It seems this is the formula when dealing with blanks among data in cells, given to me by Debraj Roy at the Chandoo forums… It is a very useful formula (seems like a pretty elegant solution), but I do not understand how it works… If someone could explain it to me, he/she’d be doing a great favor to the world of non-expert Excel users.

    =SpreadsheetX!$O$6:INDEX(SpreadsheetX!$O:$O;MATCH(REPT(“z”;255);SpreadsheetX!$O:$O))

    Hope it helps. Regards.

  28. Duncan says:

    6tel – An easy solution is to insert a dummy column that always has a value in it (for example put the letter A in column 1 of every row). The COUNTA part of the OFFSET formula does not have to refer to the column that the named range is being assigned to (all you are trying to do is count the number of used rows in the sheet), so you can then use COUNTA($A:$A) to determine dynamically the number of rows in the range.

  29. Katerina says:

    Dear Debra,
    thank you very much for all your help. I was wondering: dynamic ranges are very useful for lists of data that are only growing in time, but what about a list that can be either longer or shorter?

    We are reporting on the number of tickets we get per region and of course, there do not need to be all regions at all times at the report – only the ones that sent us something to solve :) Is there any solution for that as well?

    Thanks again,

    Katerina

  30. GJ Silver says:

    Hi Debra,

    Thanks for all your insight, it has helped me a ton. Here is my challenge:
    I have many dynamic named ranges in a sheet; call each one a section. Each section/range is over columns A thru E. I’ve created a check box for each section/range, and if the check box is checked it shows the section/range, and unchecked Hides the range.
    Using the offset and counta I can define each section as a range.
    The problem is if I insert a row into any section/range, it pushes the last row of the section/range out of the section/range…
    So what I need to do is define the start and end of each section/range, and allow that section/range to grow from the middle.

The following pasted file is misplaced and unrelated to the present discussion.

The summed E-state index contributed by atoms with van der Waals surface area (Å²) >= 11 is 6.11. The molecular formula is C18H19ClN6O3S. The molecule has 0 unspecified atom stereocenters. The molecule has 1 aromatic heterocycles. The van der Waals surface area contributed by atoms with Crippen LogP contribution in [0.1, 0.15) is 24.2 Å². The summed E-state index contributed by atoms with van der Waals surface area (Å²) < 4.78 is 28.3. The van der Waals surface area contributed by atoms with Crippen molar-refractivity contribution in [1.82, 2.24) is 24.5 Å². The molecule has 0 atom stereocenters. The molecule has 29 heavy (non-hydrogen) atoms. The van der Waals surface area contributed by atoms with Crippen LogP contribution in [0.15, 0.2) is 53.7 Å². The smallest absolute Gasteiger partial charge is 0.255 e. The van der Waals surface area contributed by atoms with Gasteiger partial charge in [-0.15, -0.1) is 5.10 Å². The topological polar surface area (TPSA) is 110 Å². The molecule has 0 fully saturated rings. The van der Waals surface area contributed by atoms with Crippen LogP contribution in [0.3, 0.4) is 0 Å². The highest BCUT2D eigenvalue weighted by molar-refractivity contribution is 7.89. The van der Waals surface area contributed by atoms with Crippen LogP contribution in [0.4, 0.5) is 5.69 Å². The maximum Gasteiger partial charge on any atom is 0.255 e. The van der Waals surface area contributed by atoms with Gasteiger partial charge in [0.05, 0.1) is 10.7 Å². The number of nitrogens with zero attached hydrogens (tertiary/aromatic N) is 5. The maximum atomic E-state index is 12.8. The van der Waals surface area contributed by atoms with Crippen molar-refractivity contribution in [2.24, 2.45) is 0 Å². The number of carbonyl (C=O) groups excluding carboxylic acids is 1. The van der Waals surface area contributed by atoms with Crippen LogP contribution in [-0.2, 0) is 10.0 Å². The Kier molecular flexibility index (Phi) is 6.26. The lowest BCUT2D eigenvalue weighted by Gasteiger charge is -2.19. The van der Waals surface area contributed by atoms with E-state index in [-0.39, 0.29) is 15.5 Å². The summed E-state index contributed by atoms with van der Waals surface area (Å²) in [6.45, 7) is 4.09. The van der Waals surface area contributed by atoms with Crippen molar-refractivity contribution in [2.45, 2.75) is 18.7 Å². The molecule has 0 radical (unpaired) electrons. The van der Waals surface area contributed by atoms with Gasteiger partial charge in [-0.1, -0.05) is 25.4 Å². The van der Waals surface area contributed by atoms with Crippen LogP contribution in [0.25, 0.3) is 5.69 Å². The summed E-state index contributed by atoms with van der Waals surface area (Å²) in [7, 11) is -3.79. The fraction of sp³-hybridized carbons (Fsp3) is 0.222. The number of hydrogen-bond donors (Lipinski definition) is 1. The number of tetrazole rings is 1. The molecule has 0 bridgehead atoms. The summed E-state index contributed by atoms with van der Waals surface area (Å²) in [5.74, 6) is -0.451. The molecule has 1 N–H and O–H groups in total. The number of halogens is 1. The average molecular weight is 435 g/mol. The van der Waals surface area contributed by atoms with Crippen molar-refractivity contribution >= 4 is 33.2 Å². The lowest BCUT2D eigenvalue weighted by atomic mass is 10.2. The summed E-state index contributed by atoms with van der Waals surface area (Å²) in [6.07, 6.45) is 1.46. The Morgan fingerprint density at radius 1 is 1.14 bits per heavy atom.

Both of these 2 lines (2 different options) will define my 1st section/range; but they don’t grow from the middle:
    =OFFSET(‘RRC 2’!$A$4,1,0,COUNTA(‘RRC 2’!$A$4:$A$16)-1)
    =OFFSET(‘RRC 2’!$A$4,1,0,COUNTA(‘RRC 2’!$A:$A)-41)

    Please advise.
    Thank YOU!

    GJ

    • GJ Silver says:

      Hi Debra,

      I just realized that each section has blank and populated cells, and if that number changes (a current blank cell gets data), then the range is thrown off as well.
      So I am now more confused…
      Is there a way to define the dynamic range that grows from the middle regardless if a row/column has data or not?

      Thanks Again,

      GJ

  31. Chaman says:

    Is it possible to have the range of columns to be updated automatically as well, instead of fixed number (2 in this case)?

  32. Nate says:

    This is not working for one sheet and is working for another. On the sheet it doesn’t work the print range is based on the equation (correctly), but the range is not dynamic and gets converted to a strictly set notation (precisely, =OFFSET(PKG_num_Pass,-1,0,MAX(OFFSET(PKG_num_Pass,1,0,500,1))+4,16) is converted to =’Passivation Log’!$C$2:$R$7). Does anyone know why this may be happening?

  1. October 8, 2012